Cruel conditions revealed on a fox fur farm in Raciborsk, near Wieliczka.
Seventeen foxes were rescued by the Open Cages Association.
The foxes will be taken care of by animal shelters all over Poland.
POLAND, 3 APRIL 2017 – The end of March, an animal welfare organization in Cracow discovered a small fox farm along with an illegal puppy mill. Foxes were being bred in extremely small cages and it was obvious that the farm did not meet the already low requirements for breeding fur animals. Polish Fur Free Alliance member Open Cages was notified and rescued the seventeen foxes from the cruel conditions on the farm in Raciborskowho. In 2015 Open Cages rescued two crippled foxes from a farm in Kościan in 2015and last year rescued two foxes that were then taken care of by Poznań Zoo. This is the first time that so many animals were rescued from a fur farm in Poland in once.
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The foxes rescued by the association were brought to safe places all around Poland: the Animal Shelter in Korabiewice run by Viva Foundation, Przystań Ocalenie (Rescue Haven) in Tychy, the Centre for Rehabilitation of Wild Animals in Jelonki, the Old Zoo in Poznań, and the S.O.S. Foundation Animal Shelter. Cooperation between the animal protection organizations and animal care centres was crucial to ensure that such a large number of animals were given the opportunity to be relocated in animal care facilities adapted to taking care of animals with special needs. “On site we encountered exhausted animals, which had spent all their lives in cages, barely able to move. To be honest, they had more luck than the foxes kept in slightly bigger but regulatory cages, because in late fall, they will be skinned and their fur will be sold. The foxes removed from Raciborsko are going to spend the rest of their lives under the care of responsible guardians”.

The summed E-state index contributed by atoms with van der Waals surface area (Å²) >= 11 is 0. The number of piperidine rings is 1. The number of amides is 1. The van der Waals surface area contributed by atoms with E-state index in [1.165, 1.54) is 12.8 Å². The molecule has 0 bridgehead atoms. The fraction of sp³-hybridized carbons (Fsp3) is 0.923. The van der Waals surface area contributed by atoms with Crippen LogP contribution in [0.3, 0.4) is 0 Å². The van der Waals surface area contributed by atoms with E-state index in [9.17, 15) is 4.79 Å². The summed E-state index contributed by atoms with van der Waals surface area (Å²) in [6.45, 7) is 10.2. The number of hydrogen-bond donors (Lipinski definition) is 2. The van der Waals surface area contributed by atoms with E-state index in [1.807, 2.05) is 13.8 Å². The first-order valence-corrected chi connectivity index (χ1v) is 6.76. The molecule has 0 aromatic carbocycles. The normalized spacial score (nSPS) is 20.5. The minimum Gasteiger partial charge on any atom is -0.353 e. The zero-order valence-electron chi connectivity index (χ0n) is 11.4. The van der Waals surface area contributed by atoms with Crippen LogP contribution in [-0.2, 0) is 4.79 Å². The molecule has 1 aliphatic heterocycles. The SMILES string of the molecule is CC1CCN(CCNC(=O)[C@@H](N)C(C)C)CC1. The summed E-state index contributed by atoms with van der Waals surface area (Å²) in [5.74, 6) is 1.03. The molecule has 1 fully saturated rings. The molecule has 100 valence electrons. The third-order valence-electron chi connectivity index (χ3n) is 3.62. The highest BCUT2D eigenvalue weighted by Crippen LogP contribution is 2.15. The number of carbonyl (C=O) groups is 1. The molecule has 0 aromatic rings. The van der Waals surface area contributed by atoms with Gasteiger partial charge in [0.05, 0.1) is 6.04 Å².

The Minister of Agriculture and Rural Development’s executive order requires a space of only 0.6 m2 to be allocated to each individual fox in a breeding facility. The animal farm in Raciborsko did not even meet these strikingly low requirements, and it was only due to this fact that it was possible to remove the animals. Each year in Poland, approximately one hundred thousand foxes and raccoon dogs and around 8–10 million mink are bred and killed in similar, though larger, animal farms. In November 2016, the Open Cages Association submitted a petition to the Polish Parliament to ban the breeding of canines for fur. A draft amendment to the Animal Protection Act is being drawn up by the Parliamentary Friends of Animals Team, which is intended to ban all breeding of animals for fur. According to the polls commissioned by Open Cages, 67% of Poles support such changes.
The priority of the intervention was to safely accommodate the rescued foxes. However, based on collected evidence, the association intends to report the matter to the Prosecutor’s Office as a suspected criminal offense.